In September 1941 Gott was promoted to command 7th Armoured Division and Campbell took over command 7th Support Group as an acting Brigadier. In November 1941 during Operation Crusader, 7th Support Group was occupying the airfield at Sidi Rezegh, south of Tobruk, together with 7th Armoured Brigade.
On 21st November 1941 they were attacked by the two armoured division’s of the Afrika Korps. The British tanks suffered heavy losses but prevented the Germans taking the airfield. Brigadier Campbell’s small force, holding important ground, was repeatedly attacked and wherever the fighting was hardest he was to be seen either on foot, in his open car or astride a tank. The following day, the 22nd the Germans captured the Sidi Rezegh ridge and moved in from the east and west flanks. That evening Jock and the 7th Support Group withdrew to the upper escarpment. The next day Jock was again to lead tanks into battle and on two occasions he himself manned a gun to replace casualties. During the final enemy attack he was woundedin the upper arm, but continued most actively in the foremost positions, controlling the fire of batteries which inflicted heavy losses on enemy tanks at point-blank range, and finally acted as loader to one of the guns himself in spite of his wounds. He refused to be evacuated and remained with his command. John Charles Campbell DSO, MC announcement of his Victoria Cross award was gazetted in the London Gazette on the 3rd February 1942.
According to the famous Australian war correspondentpresent at the battle Alan Moorehead states: ‘He led his tanks into action riding in an open armoured car, and as he stood there, hanging on to its windscreen, a huge well-built man with the English officer’s stiff good looks, he shouted, ‘There they come, let them have it.’ When the car began to fall behind, he leapt on to the side of a tank as it went forward and directed the battle from there … They say that Campbell won the VC half a dozen times that day. The men loved this Elizabethan figure. He was the reality of all the pirate yarns and tales of high adventure, and in the extremes of fear and courage of the battle he had only courage. He went laughing into the fighting.’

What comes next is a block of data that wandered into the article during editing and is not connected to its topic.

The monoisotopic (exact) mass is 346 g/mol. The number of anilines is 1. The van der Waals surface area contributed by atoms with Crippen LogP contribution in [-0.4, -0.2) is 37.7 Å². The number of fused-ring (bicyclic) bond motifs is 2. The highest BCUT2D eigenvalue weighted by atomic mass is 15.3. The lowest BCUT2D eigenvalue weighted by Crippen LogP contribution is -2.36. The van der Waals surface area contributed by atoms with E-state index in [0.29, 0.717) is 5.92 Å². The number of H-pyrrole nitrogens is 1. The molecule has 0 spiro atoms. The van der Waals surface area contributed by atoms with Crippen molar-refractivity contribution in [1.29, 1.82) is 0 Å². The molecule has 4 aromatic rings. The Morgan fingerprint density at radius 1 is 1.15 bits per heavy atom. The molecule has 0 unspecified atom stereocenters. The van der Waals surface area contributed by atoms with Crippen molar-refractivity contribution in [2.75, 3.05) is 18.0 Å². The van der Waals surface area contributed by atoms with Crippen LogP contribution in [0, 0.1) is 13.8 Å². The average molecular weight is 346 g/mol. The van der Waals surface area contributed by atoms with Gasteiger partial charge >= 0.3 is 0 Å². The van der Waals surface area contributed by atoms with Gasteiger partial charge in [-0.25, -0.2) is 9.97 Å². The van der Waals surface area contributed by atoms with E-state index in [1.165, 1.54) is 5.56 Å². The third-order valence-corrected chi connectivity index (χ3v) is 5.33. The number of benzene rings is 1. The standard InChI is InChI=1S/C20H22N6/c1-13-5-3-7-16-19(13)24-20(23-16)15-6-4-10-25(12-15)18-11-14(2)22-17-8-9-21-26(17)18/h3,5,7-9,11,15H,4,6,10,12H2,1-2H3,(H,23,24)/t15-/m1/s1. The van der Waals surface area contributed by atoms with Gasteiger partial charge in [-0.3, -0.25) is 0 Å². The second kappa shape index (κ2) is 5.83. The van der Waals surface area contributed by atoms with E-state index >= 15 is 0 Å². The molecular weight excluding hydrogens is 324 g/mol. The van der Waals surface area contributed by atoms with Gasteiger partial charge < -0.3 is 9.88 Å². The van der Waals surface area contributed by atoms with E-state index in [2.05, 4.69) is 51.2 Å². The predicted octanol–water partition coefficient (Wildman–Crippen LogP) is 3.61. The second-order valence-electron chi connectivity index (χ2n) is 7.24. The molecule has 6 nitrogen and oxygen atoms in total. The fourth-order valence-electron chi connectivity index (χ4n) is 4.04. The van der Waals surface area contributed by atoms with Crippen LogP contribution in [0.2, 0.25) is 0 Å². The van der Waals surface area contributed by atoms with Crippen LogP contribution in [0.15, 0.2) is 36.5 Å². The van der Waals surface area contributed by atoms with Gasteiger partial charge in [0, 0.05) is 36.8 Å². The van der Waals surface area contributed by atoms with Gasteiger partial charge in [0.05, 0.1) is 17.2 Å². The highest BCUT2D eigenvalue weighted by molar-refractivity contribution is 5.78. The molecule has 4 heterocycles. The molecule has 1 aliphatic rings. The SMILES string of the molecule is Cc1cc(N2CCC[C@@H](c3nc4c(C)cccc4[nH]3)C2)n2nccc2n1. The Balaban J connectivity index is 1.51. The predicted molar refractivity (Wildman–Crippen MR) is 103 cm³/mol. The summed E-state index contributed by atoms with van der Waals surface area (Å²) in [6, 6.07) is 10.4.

In February 1942 when Gott was promoted to lead XIII Corps, Campbell was promoted to Major General and given command of 7th Armoured Division. He was killed three weeks later on 26th February 1942 at Halfaya, Egypt, when his jeep overturned on a newly laid clay road surface. The unfortunate driver at the time was Major Roy Farran of the 3rdHussars, later to earn fame serving with the Special Air Service winning the DSO twice, a MC with two bars, the Croix de Guerre and the American Legion of Merit/Honour. Roy Farran was thrown clear in the process and the other passengers knocked unconscious, on recovering he found Jock Campbell was dead. Roy Farran later admitted that he had considered suicide whilst awaiting rescue. He was buried with full military honours in the Cairo War Memorial Cemetery, Cairo. His medal group including the VC, DSO and Bar and MC, are held by the Royal Artillery, and are currently in storage following the closure of the Museum at Woolwich. They will hopefully be part of the new Royal Artillery Museum planned to open at Larkhill, Salisbury Plain in 2020.
LOCATION OF MEDAL: ROYAL ARTILLERY MUSEUM, WOOLWICH, LONDON.
BURIAL PLACE: CAIRO WAR MEMORIAL CEMETERY, CAIRO, EGYPT.
ROW K, GRAVE 171
Kevin Brazier – Cemetery Map
Thomas Stewart and Brian Drummond – multiple images from Miller Academy, Thurso, the RMA Sandhurst, and Sedbergh School.